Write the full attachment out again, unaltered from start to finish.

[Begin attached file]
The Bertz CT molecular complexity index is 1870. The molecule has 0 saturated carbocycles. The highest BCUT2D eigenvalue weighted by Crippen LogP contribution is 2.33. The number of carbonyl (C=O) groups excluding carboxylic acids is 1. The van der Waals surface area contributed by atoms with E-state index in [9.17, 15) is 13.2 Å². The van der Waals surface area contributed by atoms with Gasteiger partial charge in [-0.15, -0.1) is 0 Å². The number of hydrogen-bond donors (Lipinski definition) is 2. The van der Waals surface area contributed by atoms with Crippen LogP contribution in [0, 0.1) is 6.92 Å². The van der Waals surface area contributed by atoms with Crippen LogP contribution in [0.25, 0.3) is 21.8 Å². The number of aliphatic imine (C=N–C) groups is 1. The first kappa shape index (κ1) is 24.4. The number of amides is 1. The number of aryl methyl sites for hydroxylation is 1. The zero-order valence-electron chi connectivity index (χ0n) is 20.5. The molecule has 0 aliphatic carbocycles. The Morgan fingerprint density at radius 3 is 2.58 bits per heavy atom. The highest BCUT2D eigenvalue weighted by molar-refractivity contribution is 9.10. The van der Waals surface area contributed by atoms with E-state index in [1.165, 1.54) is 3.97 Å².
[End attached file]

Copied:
The Bertz CT molecular complexity index is 1870. The molecule has 0 saturated carbocycles. The highest BCUT2D eigenvalue weighted by Crippen LogP contribution is 2.33. The number of carbonyl (C=O) groups excluding carboxylic acids is 1. The van der Waals surface area contributed by atoms with E-state index in [9.17, 15) is 13.2 Å². The van der Waals surface area contributed by atoms with Gasteiger partial charge in [-0.15, -0.1) is 0 Å². The number of hydrogen-bond donors (Lipinski definition) is 2. The van der Waals surface area contributed by atoms with Crippen LogP contribution in [0, 0.1) is 6.92 Å². The van der Waals surface area contributed by atoms with Crippen LogP contribution in [0.25, 0.3) is 21.8 Å². The number of aliphatic imine (C=N–C) groups is 1. The first kappa shape index (κ1) is 24.4. The number of amides is 1. The number of aryl methyl sites for hydroxylation is 1. The zero-order valence-electron chi connectivity index (χ0n) is 20.5. The molecule has 0 aliphatic carbocycles. The Morgan fingerprint density at radius 3 is 2.58 bits per heavy atom. The highest BCUT2D eigenvalue weighted by molar-refractivity contribution is 9.10. The van der Waals surface area contributed by atoms with E-state index in [1.165, 1.54) is 3.97 Å².